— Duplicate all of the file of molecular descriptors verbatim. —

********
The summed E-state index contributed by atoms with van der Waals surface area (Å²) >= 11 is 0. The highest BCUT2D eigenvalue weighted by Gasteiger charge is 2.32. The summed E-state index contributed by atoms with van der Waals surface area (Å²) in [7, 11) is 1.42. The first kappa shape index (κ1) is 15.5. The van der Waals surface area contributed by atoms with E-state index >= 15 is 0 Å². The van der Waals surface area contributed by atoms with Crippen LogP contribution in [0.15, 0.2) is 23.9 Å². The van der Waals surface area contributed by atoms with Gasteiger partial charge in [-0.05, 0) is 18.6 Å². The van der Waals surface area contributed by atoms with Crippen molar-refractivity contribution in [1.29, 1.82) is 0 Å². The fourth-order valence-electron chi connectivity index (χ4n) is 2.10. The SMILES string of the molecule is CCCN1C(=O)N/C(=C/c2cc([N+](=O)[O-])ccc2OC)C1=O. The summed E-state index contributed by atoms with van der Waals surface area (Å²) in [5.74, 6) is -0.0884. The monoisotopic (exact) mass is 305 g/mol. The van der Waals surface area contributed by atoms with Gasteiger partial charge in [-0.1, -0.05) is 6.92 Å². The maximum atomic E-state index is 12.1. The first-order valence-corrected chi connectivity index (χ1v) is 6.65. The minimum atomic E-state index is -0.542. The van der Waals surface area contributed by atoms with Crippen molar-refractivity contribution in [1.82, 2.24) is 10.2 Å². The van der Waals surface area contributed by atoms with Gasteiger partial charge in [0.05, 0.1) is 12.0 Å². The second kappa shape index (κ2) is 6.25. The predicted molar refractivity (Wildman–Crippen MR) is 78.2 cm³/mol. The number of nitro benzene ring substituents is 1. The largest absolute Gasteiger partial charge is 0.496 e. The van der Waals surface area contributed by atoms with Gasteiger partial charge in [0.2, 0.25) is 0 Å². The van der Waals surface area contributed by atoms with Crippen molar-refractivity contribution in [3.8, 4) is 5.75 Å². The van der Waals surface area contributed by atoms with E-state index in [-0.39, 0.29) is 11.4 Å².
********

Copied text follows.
The summed E-state index contributed by atoms with van der Waals surface area (Å²) >= 11 is 0. The highest BCUT2D eigenvalue weighted by Gasteiger charge is 2.32. The summed E-state index contributed by atoms with van der Waals surface area (Å²) in [7, 11) is 1.42. The first kappa shape index (κ1) is 15.5. The van der Waals surface area contributed by atoms with E-state index >= 15 is 0 Å². The van der Waals surface area contributed by atoms with Crippen LogP contribution in [0.15, 0.2) is 23.9 Å². The van der Waals surface area contributed by atoms with Gasteiger partial charge in [-0.05, 0) is 18.6 Å². The van der Waals surface area contributed by atoms with Crippen molar-refractivity contribution in [1.29, 1.82) is 0 Å². The fourth-order valence-electron chi connectivity index (χ4n) is 2.10. The SMILES string of the molecule is CCCN1C(=O)N/C(=C/c2cc([N+](=O)[O-])ccc2OC)C1=O. The summed E-state index contributed by atoms with van der Waals surface area (Å²) in [5.74, 6) is -0.0884. The monoisotopic (exact) mass is 305 g/mol. The van der Waals surface area contributed by atoms with Gasteiger partial charge in [-0.1, -0.05) is 6.92 Å². The maximum atomic E-state index is 12.1. The first-order valence-corrected chi connectivity index (χ1v) is 6.65. The minimum atomic E-state index is -0.542. The van der Waals surface area contributed by atoms with Crippen molar-refractivity contribution in [1.82, 2.24) is 10.2 Å². The van der Waals surface area contributed by atoms with Gasteiger partial charge in [0.05, 0.1) is 12.0 Å². The second kappa shape index (κ2) is 6.25. The predicted molar refractivity (Wildman–Crippen MR) is 78.2 cm³/mol. The number of nitro benzene ring substituents is 1. The largest absolute Gasteiger partial charge is 0.496 e. The van der Waals surface area contributed by atoms with Gasteiger partial charge in [0.2, 0.25) is 0 Å². The van der Waals surface area contributed by atoms with Crippen molar-refractivity contribution in [3.8, 4) is 5.75 Å². The van der Waals surface area contributed by atoms with E-state index in [-0.39, 0.29) is 11.4 Å².